As people get older, they begin to lose their ability to remember, think and walk. For many this is a natural part of aging. But a growing trend of polymedicating is often the cause.
A case study of an older woman found the following:
“A 68 year-old female patient resorted to the Emergency Room for suspected stroke. According to the husband, in the six months prior to admission, she became progressively disorientated and dependent. She had resorted to various appointments from different specialties and was polymedicated (received prescription from multiple doctors). It was impossible to clarify the exact dosage. On neurological examination she presented disturbance in attention and memory, disorientation, constructional apraxia (inability to perform tasks or movements), myoclonus (involuntary jerking of muscles) and gait imbalance. After the suspension of all chronic medication, she showed gradual improvement. By the time of discharge, her neurological examination was completely normal.”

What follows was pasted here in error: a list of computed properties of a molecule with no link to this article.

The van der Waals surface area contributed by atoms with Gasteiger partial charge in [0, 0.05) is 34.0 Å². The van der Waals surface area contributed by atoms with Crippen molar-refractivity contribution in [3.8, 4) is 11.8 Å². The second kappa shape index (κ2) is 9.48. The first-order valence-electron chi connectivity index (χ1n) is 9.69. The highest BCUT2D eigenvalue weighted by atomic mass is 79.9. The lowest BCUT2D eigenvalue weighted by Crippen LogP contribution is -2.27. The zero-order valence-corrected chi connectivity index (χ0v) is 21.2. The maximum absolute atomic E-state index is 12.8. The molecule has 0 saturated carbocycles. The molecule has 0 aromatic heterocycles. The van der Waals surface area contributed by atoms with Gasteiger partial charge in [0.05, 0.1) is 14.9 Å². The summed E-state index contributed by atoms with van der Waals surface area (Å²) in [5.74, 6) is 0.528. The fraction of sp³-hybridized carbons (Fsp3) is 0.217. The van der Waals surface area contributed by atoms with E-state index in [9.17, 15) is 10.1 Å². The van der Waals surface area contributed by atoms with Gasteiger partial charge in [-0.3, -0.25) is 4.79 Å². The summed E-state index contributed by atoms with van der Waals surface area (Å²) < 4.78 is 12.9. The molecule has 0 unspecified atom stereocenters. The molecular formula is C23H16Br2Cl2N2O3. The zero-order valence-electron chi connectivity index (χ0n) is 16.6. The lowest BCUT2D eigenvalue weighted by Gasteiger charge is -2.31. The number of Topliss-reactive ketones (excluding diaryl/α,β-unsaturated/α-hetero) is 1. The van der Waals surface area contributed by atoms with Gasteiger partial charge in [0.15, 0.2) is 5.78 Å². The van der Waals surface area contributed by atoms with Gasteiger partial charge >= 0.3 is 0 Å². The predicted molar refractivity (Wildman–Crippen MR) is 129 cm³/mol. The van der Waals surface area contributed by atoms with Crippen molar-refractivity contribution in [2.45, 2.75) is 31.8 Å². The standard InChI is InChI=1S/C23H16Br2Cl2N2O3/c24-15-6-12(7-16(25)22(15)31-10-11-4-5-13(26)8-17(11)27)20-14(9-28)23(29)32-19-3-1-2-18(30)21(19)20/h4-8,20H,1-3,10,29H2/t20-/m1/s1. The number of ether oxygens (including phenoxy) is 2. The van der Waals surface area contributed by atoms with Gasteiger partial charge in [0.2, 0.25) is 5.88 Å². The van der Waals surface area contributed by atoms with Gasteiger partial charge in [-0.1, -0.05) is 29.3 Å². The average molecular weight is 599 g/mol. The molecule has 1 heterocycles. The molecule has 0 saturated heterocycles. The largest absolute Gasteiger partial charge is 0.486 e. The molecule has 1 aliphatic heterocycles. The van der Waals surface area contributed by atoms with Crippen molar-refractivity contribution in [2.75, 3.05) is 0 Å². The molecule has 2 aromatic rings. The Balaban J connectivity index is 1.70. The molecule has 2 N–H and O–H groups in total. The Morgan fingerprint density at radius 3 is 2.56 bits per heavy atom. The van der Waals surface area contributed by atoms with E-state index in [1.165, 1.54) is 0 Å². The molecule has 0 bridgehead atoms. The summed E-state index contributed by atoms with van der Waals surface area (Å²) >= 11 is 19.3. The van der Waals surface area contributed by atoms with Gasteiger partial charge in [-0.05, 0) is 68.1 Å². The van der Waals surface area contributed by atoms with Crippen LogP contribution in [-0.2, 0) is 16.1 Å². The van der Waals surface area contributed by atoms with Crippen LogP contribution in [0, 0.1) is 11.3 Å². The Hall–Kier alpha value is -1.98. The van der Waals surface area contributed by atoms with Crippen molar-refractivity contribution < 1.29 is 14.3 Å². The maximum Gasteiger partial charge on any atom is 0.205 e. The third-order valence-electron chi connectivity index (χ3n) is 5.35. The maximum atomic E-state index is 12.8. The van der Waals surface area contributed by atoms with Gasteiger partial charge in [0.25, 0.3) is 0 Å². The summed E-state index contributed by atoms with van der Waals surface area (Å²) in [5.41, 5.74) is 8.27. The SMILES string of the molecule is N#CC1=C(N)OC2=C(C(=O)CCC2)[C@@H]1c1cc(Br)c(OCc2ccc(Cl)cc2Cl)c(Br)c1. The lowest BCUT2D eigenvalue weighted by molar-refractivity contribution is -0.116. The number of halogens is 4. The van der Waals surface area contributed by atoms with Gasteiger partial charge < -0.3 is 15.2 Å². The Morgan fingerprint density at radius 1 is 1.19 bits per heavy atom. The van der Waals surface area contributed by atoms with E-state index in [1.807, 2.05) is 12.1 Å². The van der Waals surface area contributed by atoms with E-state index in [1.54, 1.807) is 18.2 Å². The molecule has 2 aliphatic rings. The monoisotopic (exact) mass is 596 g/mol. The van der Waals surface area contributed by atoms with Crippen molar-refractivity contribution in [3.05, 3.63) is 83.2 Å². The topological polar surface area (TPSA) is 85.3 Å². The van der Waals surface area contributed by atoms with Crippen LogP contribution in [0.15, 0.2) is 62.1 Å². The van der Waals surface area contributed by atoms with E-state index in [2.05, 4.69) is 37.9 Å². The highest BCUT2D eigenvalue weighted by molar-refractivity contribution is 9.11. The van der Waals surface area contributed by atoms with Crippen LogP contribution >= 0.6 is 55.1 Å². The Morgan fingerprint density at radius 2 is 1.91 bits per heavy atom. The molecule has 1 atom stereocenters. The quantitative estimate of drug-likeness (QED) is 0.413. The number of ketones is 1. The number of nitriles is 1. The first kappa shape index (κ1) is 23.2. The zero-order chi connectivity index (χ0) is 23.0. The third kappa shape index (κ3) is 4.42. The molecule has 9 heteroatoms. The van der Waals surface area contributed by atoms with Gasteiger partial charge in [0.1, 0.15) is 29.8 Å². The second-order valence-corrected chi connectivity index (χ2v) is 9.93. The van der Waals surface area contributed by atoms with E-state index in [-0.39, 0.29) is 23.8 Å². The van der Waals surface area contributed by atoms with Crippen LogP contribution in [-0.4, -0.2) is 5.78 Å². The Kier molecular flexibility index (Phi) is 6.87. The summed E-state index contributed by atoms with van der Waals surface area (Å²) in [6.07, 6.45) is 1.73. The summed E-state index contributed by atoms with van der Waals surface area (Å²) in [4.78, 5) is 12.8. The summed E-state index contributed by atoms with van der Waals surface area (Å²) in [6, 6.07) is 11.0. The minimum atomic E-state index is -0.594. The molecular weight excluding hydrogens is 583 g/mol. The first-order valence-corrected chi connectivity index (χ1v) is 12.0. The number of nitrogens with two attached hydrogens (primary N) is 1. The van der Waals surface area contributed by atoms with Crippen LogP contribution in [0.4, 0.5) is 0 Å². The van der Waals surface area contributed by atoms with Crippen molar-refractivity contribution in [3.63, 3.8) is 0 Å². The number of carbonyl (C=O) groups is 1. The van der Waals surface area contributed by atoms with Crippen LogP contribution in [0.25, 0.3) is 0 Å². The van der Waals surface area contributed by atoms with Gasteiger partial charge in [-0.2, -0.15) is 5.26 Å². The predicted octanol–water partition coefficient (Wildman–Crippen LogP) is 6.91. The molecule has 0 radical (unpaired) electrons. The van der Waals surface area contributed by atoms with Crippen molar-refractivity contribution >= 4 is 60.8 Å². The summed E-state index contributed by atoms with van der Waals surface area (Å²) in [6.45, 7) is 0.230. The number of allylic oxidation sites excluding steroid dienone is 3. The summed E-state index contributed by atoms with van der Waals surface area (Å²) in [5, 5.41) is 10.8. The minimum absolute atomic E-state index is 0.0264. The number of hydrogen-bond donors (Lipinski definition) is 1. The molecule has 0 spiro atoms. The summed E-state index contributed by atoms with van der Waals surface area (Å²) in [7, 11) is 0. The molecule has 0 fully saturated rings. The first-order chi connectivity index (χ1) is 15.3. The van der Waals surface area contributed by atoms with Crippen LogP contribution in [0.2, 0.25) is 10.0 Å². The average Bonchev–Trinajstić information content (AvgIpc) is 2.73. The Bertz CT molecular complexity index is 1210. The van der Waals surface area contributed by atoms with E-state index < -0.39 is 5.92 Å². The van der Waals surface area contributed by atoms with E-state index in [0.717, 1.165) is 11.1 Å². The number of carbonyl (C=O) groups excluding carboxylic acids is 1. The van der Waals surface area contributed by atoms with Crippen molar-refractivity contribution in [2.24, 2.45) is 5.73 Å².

Fortunately for this woman, the ER doctor recognized that her symptoms were drug-related rather than age related. The frightening question comes to mind, “what if he/she hadn’t?”
The authors of the study noted that “in the elderly there is a high risk of inappropriate medication and adverse effects of polypharmacy. Iatrogenic effect (consequences) of drugs as a cause of reversible dementia should be considered.”